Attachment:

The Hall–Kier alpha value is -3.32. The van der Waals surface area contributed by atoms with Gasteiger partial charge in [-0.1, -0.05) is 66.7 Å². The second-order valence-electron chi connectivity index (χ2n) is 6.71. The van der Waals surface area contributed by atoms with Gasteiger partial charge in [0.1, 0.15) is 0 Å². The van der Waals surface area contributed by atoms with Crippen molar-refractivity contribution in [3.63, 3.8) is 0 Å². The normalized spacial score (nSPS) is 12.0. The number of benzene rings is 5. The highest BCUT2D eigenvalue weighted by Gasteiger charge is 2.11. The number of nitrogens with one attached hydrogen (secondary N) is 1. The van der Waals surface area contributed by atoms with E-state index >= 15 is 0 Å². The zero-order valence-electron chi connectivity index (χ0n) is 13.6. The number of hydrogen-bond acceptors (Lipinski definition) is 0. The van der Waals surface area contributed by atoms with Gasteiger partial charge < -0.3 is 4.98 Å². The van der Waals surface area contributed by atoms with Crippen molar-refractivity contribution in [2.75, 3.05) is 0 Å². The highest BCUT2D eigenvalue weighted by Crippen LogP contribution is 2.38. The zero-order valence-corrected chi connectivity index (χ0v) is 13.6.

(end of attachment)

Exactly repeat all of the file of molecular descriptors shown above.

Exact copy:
The Hall–Kier alpha value is -3.32. The van der Waals surface area contributed by atoms with Gasteiger partial charge in [-0.1, -0.05) is 66.7 Å². The second-order valence-electron chi connectivity index (χ2n) is 6.71. The van der Waals surface area contributed by atoms with Gasteiger partial charge in [0.1, 0.15) is 0 Å². The van der Waals surface area contributed by atoms with Crippen molar-refractivity contribution in [3.63, 3.8) is 0 Å². The normalized spacial score (nSPS) is 12.0. The number of benzene rings is 5. The highest BCUT2D eigenvalue weighted by Gasteiger charge is 2.11. The number of nitrogens with one attached hydrogen (secondary N) is 1. The van der Waals surface area contributed by atoms with E-state index >= 15 is 0 Å². The zero-order valence-electron chi connectivity index (χ0n) is 13.6. The number of hydrogen-bond acceptors (Lipinski definition) is 0. The van der Waals surface area contributed by atoms with Gasteiger partial charge < -0.3 is 4.98 Å². The van der Waals surface area contributed by atoms with Crippen molar-refractivity contribution in [2.75, 3.05) is 0 Å². The highest BCUT2D eigenvalue weighted by Crippen LogP contribution is 2.38. The zero-order valence-corrected chi connectivity index (χ0v) is 13.6.